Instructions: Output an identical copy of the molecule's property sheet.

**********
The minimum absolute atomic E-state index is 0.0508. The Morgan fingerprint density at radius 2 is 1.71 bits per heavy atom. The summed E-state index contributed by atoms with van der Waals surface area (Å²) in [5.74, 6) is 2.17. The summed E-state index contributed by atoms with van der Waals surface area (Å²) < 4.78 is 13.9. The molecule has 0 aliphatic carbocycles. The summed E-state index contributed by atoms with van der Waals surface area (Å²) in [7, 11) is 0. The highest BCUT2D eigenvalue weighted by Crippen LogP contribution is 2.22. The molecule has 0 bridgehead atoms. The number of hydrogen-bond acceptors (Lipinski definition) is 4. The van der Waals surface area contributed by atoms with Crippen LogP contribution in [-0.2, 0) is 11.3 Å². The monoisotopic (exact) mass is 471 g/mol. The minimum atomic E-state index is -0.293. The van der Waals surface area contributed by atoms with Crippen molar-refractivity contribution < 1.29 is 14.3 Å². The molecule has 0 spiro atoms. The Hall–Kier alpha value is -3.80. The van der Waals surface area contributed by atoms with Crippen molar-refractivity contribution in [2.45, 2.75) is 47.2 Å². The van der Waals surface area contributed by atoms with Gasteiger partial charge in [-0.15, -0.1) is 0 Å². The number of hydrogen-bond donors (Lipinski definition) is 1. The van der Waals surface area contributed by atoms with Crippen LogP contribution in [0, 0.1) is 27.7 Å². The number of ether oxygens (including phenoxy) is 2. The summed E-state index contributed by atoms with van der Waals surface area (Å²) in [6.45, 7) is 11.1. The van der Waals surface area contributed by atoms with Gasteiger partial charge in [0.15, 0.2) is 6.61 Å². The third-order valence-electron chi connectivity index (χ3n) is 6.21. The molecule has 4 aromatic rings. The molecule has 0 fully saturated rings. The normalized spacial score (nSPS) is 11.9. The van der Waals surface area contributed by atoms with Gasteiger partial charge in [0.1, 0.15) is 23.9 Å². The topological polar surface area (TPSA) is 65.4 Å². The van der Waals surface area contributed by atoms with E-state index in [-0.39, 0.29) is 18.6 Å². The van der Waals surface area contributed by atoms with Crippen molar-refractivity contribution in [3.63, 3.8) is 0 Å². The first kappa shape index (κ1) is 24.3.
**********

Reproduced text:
The minimum absolute atomic E-state index is 0.0508. The Morgan fingerprint density at radius 2 is 1.71 bits per heavy atom. The summed E-state index contributed by atoms with van der Waals surface area (Å²) in [5.74, 6) is 2.17. The summed E-state index contributed by atoms with van der Waals surface area (Å²) < 4.78 is 13.9. The molecule has 0 aliphatic carbocycles. The summed E-state index contributed by atoms with van der Waals surface area (Å²) in [7, 11) is 0. The highest BCUT2D eigenvalue weighted by Crippen LogP contribution is 2.22. The molecule has 0 bridgehead atoms. The number of hydrogen-bond acceptors (Lipinski definition) is 4. The van der Waals surface area contributed by atoms with Crippen LogP contribution in [-0.2, 0) is 11.3 Å². The monoisotopic (exact) mass is 471 g/mol. The minimum atomic E-state index is -0.293. The van der Waals surface area contributed by atoms with Crippen molar-refractivity contribution < 1.29 is 14.3 Å². The molecule has 0 spiro atoms. The Hall–Kier alpha value is -3.80. The van der Waals surface area contributed by atoms with Crippen molar-refractivity contribution in [2.45, 2.75) is 47.2 Å². The van der Waals surface area contributed by atoms with Gasteiger partial charge in [-0.15, -0.1) is 0 Å². The number of hydrogen-bond donors (Lipinski definition) is 1. The van der Waals surface area contributed by atoms with Crippen LogP contribution in [0, 0.1) is 27.7 Å². The number of ether oxygens (including phenoxy) is 2. The summed E-state index contributed by atoms with van der Waals surface area (Å²) in [6.45, 7) is 11.1. The van der Waals surface area contributed by atoms with Gasteiger partial charge in [0.15, 0.2) is 6.61 Å². The third-order valence-electron chi connectivity index (χ3n) is 6.21. The molecule has 4 aromatic rings. The molecule has 0 fully saturated rings. The normalized spacial score (nSPS) is 11.9. The van der Waals surface area contributed by atoms with Gasteiger partial charge in [0.1, 0.15) is 23.9 Å². The topological polar surface area (TPSA) is 65.4 Å². The van der Waals surface area contributed by atoms with E-state index in [-0.39, 0.29) is 18.6 Å². The van der Waals surface area contributed by atoms with Crippen molar-refractivity contribution in [3.63, 3.8) is 0 Å². The first kappa shape index (κ1) is 24.3.